The Patient Health Questionnaire, Japanese version: validity according to the Mini-International Neuropaychiatric Interview-Plus
The Clinical Psychology Course, Graduate School of Niigata Seiryo University 1-5939, Suido Cho, Cyuoku, Niigata City, Niigata 951-8121, Japan.Psychological Reports (Impact Factor: 0.53). 01/2008; 101(3 Pt 1):952-60. DOI: 10.2466/PR0.101.7.952-960
To validate the Japanese version of the Patient Health Questionnaire against the Mini-International Neuropsychiatric Interview-Plus in Japan 131 patients in 4 primary care settings and 2 general hospital settings participated. These patients completed the Patient Health Questionnaire and returned it to their physician within 48 hr. Subsequently, the subjects underwent a diagnostic evaluation interview based on the Mini-International Neuropsychiatric Interview-Plus by an interviewer blind to the results of the Patient Health Questionnaire screening. The Patient Health Questionnaire diagnosis was characterized using kappa values between 0.70 and 1.0 for Somatoform Disorder, Major Depressive Disorder, Panic Disorder, Bulimia Nervosa, Alcohol Abuse/Dependence, and Premenstrual Disorder. Sensitivities, specificities, and negative predictive values were very good (between 0.84 and 1.0) for the first 4 diagnoses but not Alcohol Abuse/Dependence or Premenstrual Disorder, as were the Positive predictive values (between 0.78 and 1.0). Findings show very good concordance of the Japanese version of the Patient Health Questionnaire with the Japanese version of the Mini-International Neuropsychiatric Interview-Plus.
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- "The Japanese version of the PHQ-9 was self-administered by the respondent in written form (Muramatsu et al., 2007). Major depressive episodes were diagnosed in two ways using the PHQ-9- diagnostic algorithm and a summary score (Inoue et al., 2012). "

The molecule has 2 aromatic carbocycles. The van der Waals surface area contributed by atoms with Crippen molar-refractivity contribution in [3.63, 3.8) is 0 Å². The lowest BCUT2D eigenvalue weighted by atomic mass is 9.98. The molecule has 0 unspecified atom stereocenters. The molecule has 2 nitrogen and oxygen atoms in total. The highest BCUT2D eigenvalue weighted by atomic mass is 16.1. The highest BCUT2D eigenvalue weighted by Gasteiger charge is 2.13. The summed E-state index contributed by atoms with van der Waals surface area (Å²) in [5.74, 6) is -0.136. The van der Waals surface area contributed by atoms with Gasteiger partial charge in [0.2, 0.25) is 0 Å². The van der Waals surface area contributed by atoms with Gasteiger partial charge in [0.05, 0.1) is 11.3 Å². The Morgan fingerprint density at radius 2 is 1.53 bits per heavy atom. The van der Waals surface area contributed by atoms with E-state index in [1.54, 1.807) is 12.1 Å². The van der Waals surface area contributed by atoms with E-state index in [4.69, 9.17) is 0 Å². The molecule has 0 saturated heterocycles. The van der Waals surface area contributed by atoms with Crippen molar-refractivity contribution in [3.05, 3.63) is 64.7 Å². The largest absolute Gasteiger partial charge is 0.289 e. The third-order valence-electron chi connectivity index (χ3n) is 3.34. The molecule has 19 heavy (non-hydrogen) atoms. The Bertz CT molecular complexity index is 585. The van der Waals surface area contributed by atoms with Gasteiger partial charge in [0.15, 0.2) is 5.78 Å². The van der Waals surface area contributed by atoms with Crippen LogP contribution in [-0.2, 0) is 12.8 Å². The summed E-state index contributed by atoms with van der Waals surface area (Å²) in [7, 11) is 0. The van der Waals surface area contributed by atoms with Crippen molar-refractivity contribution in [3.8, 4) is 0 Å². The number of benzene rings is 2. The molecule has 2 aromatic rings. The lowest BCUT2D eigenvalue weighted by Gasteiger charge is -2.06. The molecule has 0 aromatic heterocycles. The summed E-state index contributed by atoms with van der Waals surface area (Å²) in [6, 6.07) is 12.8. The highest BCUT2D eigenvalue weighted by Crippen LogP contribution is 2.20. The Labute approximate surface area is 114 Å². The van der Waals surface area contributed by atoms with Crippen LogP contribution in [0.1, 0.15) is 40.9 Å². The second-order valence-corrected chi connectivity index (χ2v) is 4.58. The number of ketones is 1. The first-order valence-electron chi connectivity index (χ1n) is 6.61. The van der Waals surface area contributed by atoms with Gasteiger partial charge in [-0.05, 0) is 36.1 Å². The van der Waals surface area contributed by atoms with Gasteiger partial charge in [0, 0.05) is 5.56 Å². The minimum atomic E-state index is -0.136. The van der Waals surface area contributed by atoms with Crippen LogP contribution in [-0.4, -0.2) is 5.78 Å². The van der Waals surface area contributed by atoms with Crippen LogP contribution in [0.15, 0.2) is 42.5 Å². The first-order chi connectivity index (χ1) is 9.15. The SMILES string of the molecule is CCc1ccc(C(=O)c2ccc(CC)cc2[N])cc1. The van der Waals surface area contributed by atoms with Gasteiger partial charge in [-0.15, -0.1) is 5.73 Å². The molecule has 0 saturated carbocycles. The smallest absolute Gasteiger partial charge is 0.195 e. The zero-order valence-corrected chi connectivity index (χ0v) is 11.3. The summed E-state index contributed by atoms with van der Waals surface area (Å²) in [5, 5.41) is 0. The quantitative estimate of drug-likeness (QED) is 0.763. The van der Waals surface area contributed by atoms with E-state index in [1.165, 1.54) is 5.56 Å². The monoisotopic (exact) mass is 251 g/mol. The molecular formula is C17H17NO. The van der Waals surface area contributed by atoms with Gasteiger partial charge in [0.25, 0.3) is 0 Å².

ABSTRACT: We recently demonstrated in the structural equation modeling that four of five affective temperaments, as measured by the Temperament Evaluation of Memphis, Pisa, Paris, and San Diego auto-questionnaire version (TEMPS-A), are strong mediators between childhood abuse and depressive symptoms in the nonclinical general adult population. In this study, we hypothesized that affective temperaments, childhood abuse, and adult life events have moderator effects that interact with one another on depressive symptoms. The hierarchical multiple regression analysis was used to analyze this interaction model. The 286 participants from the nonclinical general adult population were studied using the following self-administered questionnaire surveys: the Patient Health Questionnaire-9 (PHQ-9), Life Experiences Survey (LES), TEMPS-A, and Child Abuse and Trauma Scale (CATS). The data were analyzed using hierarchical multiple regressions with interactions. Depressive temperament enhanced and hyperthymic temperament inhibited the depressogenic effects of childhood abuse, while irritable temperament enhanced and hyperthymic temperament inhibited the depressogenic effects of adult negative (stressful) life events. Adult positive life events had an inhibitory moderator effect on depressive symptoms that was increased by cyclothymic and anxious temperaments. Neglect, punishment, and total childhood abuse enhanced the effects of negative life events on depressive symptoms. As the subjects of this study were nonclinical, the findings should not be generalized to patients with mood disorders. In this cross-sectional study, there may be interdependence between the measured variables. This study, using the hierarchical multiple regression analysis with interaction, demonstrated the positive and negative interactions between any two of affective temperaments, childhood abuse, and adult life events, and the influence on depressive symptoms in the nonclinical general adult population. Important moderator roles for affective temperaments, childhood abuse, and adult life events on depressive symptoms were suggested. Copyright © 2015 Elsevier B.V. All rights reserved.Journal of Affective Disorders 08/2015; 187:203-210. DOI:10.1016/j.jad.2015.08.011 · 3.38 Impact Factor